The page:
The sounds of the Ukrainian counteroffensive echo in a ruined village near the Russian border

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VILKHIVKA, Ukraine, May 11 (Reuters) – Near-constant shellfire pounded this battered hamlet on Wednesday, witnessing fierce fighting beyond its windswept fields between Ukrainian troops pressing a counteroffensive and Russian forces that once occupied the area.

As Ukrainian troops drove their enemies out of Vilkhivka in early April, the narrow lanes remain marred by shrapnel, shell craters and downed wire, and lined with houses pulverized into splinters of wood and pieces of brick.

Three Russian portable rocket launchers stood at the intersection of Ukrainian and Moladzhna streets. Decaying animal carcasses littered shoulders, yards and an agricultural enterprise and a damaged Ukrainian tank sat near the carcasses of two Russian armored vehicles dragged through a makeshift checkpoint.

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The bloated corpse of a Russian soldier, his mouth frozen in a deadly grimace, his swollen chest sticking out of a gray tunic, still lay molding outside the fire-blackened carapace of the local school that his unit had requisitioned it as a base.

“I grew up here and went to this school,” said Andrii Korkin, 48, a contractor who came from nearby Kharkiv to inspect his parents’ home. “I am Russian-speaking. Russian is my mother tongue. I don’t want to have anything to do with the world of the Russian Federation anymore.”

As the lanky father-of-two spoke, distant bursts of artillery fire and gunfire from multiple rocket launchers echoed through fields that would normally be sown with corn and wheat.

Vilkhivka is less than 30 km (20 miles) south of the Russian border, near which fighting is raging between Ukrainian troops during a counter-offensive launched this month and Russian forces who have not failed to invade Kharkiv during the February 24 invasion of Moscow.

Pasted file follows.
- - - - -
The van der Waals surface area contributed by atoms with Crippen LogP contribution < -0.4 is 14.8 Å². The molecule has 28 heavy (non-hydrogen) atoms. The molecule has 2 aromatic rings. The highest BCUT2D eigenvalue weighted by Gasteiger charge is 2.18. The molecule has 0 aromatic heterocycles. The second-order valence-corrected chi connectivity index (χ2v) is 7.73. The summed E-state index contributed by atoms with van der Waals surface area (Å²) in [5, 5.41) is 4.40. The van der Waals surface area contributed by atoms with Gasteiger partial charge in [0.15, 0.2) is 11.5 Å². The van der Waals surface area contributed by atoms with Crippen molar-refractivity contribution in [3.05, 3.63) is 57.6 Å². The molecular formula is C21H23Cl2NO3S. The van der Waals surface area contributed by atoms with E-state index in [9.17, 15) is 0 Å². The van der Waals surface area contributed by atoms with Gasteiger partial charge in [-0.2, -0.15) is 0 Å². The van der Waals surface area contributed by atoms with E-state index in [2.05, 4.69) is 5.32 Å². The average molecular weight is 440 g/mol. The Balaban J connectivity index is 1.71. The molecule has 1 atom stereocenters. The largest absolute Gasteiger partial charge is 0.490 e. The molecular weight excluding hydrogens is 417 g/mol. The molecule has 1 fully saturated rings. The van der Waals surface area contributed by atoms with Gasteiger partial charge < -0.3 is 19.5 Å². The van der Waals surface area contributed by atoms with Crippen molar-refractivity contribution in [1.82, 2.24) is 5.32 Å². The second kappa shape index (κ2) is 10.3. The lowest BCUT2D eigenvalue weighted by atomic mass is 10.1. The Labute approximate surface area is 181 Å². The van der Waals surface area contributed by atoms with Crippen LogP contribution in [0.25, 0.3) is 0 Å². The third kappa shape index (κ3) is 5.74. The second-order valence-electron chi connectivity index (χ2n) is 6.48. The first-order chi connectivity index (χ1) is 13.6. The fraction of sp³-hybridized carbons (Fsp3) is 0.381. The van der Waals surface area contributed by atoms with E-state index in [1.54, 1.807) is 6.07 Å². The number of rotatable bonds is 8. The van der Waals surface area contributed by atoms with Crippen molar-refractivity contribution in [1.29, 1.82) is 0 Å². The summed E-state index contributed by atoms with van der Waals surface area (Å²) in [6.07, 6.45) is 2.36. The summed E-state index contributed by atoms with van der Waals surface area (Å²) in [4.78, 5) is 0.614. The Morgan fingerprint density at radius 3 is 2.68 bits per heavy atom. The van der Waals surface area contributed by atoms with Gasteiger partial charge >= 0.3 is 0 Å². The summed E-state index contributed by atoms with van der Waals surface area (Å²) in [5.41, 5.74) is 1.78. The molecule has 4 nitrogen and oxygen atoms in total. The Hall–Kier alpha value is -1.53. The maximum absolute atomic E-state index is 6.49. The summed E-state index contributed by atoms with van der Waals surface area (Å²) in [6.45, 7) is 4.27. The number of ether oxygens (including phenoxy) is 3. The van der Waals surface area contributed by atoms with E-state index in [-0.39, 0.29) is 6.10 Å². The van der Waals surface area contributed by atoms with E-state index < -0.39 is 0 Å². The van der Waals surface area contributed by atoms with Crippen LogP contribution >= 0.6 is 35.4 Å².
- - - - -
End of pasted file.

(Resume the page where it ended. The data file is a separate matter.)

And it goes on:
Ukraine’s military reported new gains on Wednesday that signaled a possible change in the tide of the war, with troops advancing a few miles from the border, according to a Ukrainian military source. Read more

Moscow invaded in what the Kremlin calls a “special military operation” to demilitarize a neighbor who was threatening Russia’s security. Ukraine and its allies call it a lie, accusing Russia of an unprovoked aggression that has killed thousands, uprooted millions and destroyed towns and cities.

Villagers have only just begun returning to Vilkhivka to salvage furniture and clothing from properties that have escaped serious damage or to scavenge the rubble of those who have not, salvaging what they can despite the risk of unexploded ordnance.

Although Ukrainian soldiers bore the brunt of the fighting that drove the Russians out, Nikolay Riyanko, a 67-year-old grizzled pensioner, said he and other locals had lent a hand.

The first night the invaders occupied Vilkhivka, he said, the villagers stole a Russian tanker loaded with diesel and another loaded with ammunition. He stole a box of six rocket-propelled grenades which he eventually gave to Ukrainian troops.

“They burned Russian equipment and soldiers with these shells,” he said, telling his story before returning to shuttle between his shell-torn home and an old car parked in front of a missile crater. Russian. He stays nearby.

Before fighting broke out, he said, Russian troops were hiding in houses.

“They were hiding behind the locals,” Riyanko said. “They rounded up about 30 people and kept us near one of their positions. There they had a machine gun, a tank, an infantry fighting vehicle.

“They kept us from 6 a.m. until 5 p.m. so that the Ukrainian army wouldn’t shoot,” he continued. Eventually the Russians liberated the group and the Battle of Vilkhivka began.

“Can we really call them real soldiers after that?” he spat. “They’re motherfuckers, not soldiers!”

“I sent my wife to my friend’s basement, but I didn’t have time to hide. We lived in the basements for eight days,” Riyanko recalls. “When the shell hit my house, the debris crushed my head. I have a concussion. I didn’t hear anything for three days.

Civilian volunteers from Kharkiv eventually arrived to evacuate Riyanko, his wife and other villagers.

“Today is my first time back,” he said. “While I sort through the rubble and debris in my house, I will stay with my neighbors for a while. Their house survived.

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Reporting by Jonathan Landay; Editing by Angus MacSwan

Our standards: The Thomson Reuters Trust Principles.

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